New STEM Women Report Reveals Insights on How to Attract More Women and Non-binary People into STEM Industries
A whitepaper report published by STEM Women reveals fascinating new insights into female and non-binary students’ and graduates’ attitudes towards their future careers in STEM industries. The report analyses data collected between 2019 and 2022, uncovering perceptions into the future STEM workforce.
It uncovers the importance of diversity and inclusion for prospective hires, the increase of imposter syndrome, and issues surrounding career confidence. The report also investigates students’ and graduates’ predictions for the future of the STEM workforce, and the move back to in-person careers events post pandemic.
- Attitudes to diversity and inclusion, and the gender pay gap.
- Increase of ‘imposter syndrome’, confidence and career barriers.
- Representation and the influence of careers events.
- The future outlook of the STEM workforce.
We surveyed a cross section of students and graduates from universities across the UK and Ireland. The whitepaper reveals a number of key factors affecting the way these in-demand STEM graduates apply for roles, what they are looking for in a prospective employer, and which criteria may influence their decision to accept or reject a job offer. There are a number of key themes and insights revealed, however these are some of the main highlights.
Diversity and inclusion
The responses to STEM Women’s survey show that students and graduates are now more likely to expect to see equal representation of men and women within an organisation’s workforce and may even turn down offers from organisations who can’t demonstrate a genuine commitment to equality. From 2019 to 2022, year on year, over half of respondents said that the gender balance of a company would influence their decision on job offers. Respondents see the value and importance in a diverse workplace, explaining that they believe these environments help them to thrive, and to feel a sense of belonging and community.
“If they (employers) do not support gender equality in the workplace, I would not choose to work there.”
Imposter Syndrome and Career Confidence
Increasing numbers of female and non-binary students and graduates are identifying with the concept of ‘imposter syndrome’ and reporting low confidence. In 2021, the report asked respondents to measure their confidence in their future career prospects on a scale of 0-100. In 2021, the average score was 67%, this increased to 70% in 2022. Although this is a positive increase, it still shows that these ‘in-demand’ STEM graduates still believe that there is a 30% chance they would not have a successful career after graduation.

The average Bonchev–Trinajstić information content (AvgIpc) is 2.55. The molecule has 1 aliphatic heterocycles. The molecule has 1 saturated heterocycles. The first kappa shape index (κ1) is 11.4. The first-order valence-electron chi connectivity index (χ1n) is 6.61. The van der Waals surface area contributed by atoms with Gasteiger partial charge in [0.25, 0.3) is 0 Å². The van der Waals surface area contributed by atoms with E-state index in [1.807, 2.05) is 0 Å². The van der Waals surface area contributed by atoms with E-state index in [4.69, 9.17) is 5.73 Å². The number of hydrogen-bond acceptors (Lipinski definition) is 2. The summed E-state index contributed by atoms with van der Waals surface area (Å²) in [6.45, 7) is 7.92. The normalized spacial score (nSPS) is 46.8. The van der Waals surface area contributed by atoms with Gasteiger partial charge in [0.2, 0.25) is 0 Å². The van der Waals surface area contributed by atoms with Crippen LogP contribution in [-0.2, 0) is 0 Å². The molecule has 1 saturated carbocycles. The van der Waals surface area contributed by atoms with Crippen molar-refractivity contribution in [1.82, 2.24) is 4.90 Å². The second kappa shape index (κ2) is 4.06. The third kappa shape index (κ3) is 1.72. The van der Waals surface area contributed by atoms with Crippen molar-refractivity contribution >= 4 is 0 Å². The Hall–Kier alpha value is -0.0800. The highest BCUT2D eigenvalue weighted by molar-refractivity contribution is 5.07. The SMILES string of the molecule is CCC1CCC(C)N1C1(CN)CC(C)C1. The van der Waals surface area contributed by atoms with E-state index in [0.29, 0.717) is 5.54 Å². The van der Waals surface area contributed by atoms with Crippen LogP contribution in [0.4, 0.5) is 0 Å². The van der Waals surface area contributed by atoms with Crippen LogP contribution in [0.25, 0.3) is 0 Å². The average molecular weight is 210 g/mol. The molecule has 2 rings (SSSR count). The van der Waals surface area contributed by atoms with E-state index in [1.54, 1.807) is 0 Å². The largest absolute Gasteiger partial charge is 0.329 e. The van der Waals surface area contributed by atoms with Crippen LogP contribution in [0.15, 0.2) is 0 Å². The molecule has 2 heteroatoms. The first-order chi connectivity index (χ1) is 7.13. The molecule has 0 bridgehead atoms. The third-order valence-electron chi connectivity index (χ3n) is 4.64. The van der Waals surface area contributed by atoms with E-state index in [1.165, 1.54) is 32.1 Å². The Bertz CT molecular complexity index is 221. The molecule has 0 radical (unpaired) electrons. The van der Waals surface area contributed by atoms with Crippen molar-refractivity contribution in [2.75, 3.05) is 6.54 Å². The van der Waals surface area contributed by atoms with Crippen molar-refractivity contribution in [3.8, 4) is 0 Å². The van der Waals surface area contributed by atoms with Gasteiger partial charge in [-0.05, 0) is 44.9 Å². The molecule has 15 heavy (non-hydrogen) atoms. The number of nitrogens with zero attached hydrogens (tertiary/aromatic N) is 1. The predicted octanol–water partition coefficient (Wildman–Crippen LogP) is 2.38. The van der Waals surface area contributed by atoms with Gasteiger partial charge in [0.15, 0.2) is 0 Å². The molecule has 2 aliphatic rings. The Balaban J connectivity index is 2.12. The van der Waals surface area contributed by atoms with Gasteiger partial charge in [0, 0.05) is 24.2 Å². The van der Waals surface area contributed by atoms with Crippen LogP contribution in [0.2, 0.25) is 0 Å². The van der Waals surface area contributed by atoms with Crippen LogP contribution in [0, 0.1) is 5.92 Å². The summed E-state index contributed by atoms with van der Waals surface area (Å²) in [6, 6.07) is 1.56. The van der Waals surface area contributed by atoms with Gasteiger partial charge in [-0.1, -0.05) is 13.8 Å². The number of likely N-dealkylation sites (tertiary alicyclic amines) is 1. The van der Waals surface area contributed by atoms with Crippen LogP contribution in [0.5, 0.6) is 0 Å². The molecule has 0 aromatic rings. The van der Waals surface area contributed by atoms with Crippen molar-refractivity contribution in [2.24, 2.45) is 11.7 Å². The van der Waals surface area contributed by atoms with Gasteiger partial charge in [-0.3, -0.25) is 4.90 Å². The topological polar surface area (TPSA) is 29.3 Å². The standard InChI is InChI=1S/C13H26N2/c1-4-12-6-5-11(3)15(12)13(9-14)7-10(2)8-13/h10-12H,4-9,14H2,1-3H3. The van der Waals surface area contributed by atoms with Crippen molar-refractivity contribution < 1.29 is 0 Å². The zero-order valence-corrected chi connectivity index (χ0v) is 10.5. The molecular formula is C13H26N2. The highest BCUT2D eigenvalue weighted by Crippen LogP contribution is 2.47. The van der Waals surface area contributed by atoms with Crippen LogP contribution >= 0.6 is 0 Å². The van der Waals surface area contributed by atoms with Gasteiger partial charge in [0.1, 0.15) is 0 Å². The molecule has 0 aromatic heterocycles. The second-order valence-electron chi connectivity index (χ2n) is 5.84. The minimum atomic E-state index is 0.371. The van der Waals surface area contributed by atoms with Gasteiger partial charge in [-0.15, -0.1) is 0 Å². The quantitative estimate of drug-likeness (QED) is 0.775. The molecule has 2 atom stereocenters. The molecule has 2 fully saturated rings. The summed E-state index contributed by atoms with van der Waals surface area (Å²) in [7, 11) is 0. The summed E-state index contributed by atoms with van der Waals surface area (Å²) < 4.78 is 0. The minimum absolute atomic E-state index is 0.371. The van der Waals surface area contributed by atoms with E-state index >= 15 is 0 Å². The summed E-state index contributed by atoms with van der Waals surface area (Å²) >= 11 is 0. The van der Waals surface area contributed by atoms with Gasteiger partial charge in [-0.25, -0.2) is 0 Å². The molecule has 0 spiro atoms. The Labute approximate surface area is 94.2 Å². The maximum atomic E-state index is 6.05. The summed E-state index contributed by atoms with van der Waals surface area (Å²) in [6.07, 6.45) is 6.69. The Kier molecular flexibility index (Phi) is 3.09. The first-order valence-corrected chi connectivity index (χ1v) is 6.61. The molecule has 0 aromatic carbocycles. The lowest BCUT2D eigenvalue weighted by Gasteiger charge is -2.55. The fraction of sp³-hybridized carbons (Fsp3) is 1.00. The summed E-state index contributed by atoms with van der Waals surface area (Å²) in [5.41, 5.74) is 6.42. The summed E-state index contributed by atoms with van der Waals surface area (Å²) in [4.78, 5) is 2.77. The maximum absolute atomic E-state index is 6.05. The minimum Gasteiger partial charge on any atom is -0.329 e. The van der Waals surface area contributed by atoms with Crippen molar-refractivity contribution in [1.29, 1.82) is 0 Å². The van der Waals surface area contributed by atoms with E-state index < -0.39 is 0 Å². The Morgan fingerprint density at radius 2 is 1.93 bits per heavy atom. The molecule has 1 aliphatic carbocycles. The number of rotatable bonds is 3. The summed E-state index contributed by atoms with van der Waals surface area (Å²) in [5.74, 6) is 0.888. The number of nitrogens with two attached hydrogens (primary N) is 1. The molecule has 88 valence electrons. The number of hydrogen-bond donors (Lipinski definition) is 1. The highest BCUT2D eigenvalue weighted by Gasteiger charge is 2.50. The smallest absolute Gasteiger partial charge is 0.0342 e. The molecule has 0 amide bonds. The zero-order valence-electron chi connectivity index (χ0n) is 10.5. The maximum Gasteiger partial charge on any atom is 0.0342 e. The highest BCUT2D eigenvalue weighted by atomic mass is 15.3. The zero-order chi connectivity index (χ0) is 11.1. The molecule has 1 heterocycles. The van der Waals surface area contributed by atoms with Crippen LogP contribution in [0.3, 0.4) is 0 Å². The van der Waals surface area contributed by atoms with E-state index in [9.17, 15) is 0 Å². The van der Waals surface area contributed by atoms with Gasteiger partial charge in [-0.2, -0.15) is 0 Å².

The report further investigates confidence by revealing that 61% of respondents in 2022 said they had suffered from imposter syndrome. The report also examines why this is a particular issue within STEM.
“I want to be in an environment where I feel like I belong.
Representation and Careers Events
Students and graduates are demonstrating a clear preference for in-person careers events, and this audience can be heavily influenced to join an organisation by hearing authentic, first-and accounts of career journeys with practical tips on how to succeed in their industry. In 2022, 73% of respondents said they were more likely to apply to a company that they had heard speaker during an event. However, students and graduates are not as engaged with corporate talks, instead they are eager to hear presentations about combating confidence issues, developing skills, or referencing non-linear career paths. There’s no better endorsement for an organisation than having recruited and retained these strong women working in industry.
“When a speaker regurgitates company values, this puts me off.”
The Future of the STEM Workforce
Finally, female and non-binary students and graduates are feeling less confident that we will see significant change in representation in STEM in the coming decade and expect a more moderate rate of change (62%). At STEM Women, we encourage education and business leaders to use this report to spark conversations about the reasons for this decline in confidence, and to consider the steps needed harness the potential of these talented individuals within STEM industries.
Download the full whitepaper here: https://www.stemwomen.com/stem-women-whitepaper
STEM Women Events
At STEM Women, we introduce employers to our STEM Women communities through graduate careers events, women in tech community events, research, job boards and digital marketing services. We are proud to help contribute to a more diverse and inclusive STEM workforce by helping to inspire students and graduates – particularly women and underrepresented groups – to consider careers in STEM-related industries. STEM Women will be hosting a series of recruitment and networking events for STEM students and graduates across the UK in 2023. Visit www.stemwomen.com for details.